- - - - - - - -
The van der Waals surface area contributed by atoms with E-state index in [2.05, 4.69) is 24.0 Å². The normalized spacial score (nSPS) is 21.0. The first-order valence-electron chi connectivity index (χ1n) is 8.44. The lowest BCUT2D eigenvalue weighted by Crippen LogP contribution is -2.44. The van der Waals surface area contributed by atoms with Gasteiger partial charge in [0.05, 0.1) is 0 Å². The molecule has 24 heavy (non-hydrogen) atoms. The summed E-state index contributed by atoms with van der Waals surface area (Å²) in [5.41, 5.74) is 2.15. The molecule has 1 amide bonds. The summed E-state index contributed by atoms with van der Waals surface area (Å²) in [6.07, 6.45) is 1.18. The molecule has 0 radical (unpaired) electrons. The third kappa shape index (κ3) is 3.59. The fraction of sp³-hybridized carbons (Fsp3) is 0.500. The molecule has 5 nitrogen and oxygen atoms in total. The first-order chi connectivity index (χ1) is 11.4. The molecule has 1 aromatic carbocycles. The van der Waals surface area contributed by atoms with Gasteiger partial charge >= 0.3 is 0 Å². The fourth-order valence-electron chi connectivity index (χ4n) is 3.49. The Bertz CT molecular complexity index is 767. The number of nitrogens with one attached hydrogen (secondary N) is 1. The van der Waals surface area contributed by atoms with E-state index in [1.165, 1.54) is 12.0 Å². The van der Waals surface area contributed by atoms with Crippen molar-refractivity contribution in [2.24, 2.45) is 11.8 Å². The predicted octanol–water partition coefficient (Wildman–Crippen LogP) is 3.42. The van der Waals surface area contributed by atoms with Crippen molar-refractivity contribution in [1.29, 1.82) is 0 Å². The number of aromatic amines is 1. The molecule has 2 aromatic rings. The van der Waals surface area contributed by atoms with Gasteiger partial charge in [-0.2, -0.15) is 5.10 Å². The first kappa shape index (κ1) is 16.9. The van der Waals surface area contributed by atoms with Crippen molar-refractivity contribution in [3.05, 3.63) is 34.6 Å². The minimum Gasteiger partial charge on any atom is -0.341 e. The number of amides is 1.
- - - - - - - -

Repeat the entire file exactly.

The van der Waals surface area contributed by atoms with E-state index in [2.05, 4.69) is 24.0 Å². The normalized spacial score (nSPS) is 21.0. The first-order valence-electron chi connectivity index (χ1n) is 8.44. The lowest BCUT2D eigenvalue weighted by Crippen LogP contribution is -2.44. The van der Waals surface area contributed by atoms with Gasteiger partial charge in [0.05, 0.1) is 0 Å². The molecule has 24 heavy (non-hydrogen) atoms. The summed E-state index contributed by atoms with van der Waals surface area (Å²) in [5.41, 5.74) is 2.15. The molecule has 1 amide bonds. The summed E-state index contributed by atoms with van der Waals surface area (Å²) in [6.07, 6.45) is 1.18. The molecule has 0 radical (unpaired) electrons. The third kappa shape index (κ3) is 3.59. The fraction of sp³-hybridized carbons (Fsp3) is 0.500. The molecule has 5 nitrogen and oxygen atoms in total. The first-order chi connectivity index (χ1) is 11.4. The molecule has 1 aromatic carbocycles. The van der Waals surface area contributed by atoms with Gasteiger partial charge >= 0.3 is 0 Å². The fourth-order valence-electron chi connectivity index (χ4n) is 3.49. The Bertz CT molecular complexity index is 767. The number of nitrogens with one attached hydrogen (secondary N) is 1. The van der Waals surface area contributed by atoms with E-state index in [1.165, 1.54) is 12.0 Å². The van der Waals surface area contributed by atoms with Crippen molar-refractivity contribution in [2.24, 2.45) is 11.8 Å². The predicted octanol–water partition coefficient (Wildman–Crippen LogP) is 3.42. The van der Waals surface area contributed by atoms with Crippen molar-refractivity contribution in [1.29, 1.82) is 0 Å². The number of aromatic amines is 1. The molecule has 2 aromatic rings. The van der Waals surface area contributed by atoms with Gasteiger partial charge in [-0.2, -0.15) is 5.10 Å². The first kappa shape index (κ1) is 16.9. The van der Waals surface area contributed by atoms with Crippen molar-refractivity contribution in [3.05, 3.63) is 34.6 Å². The minimum Gasteiger partial charge on any atom is -0.341 e. The number of amides is 1.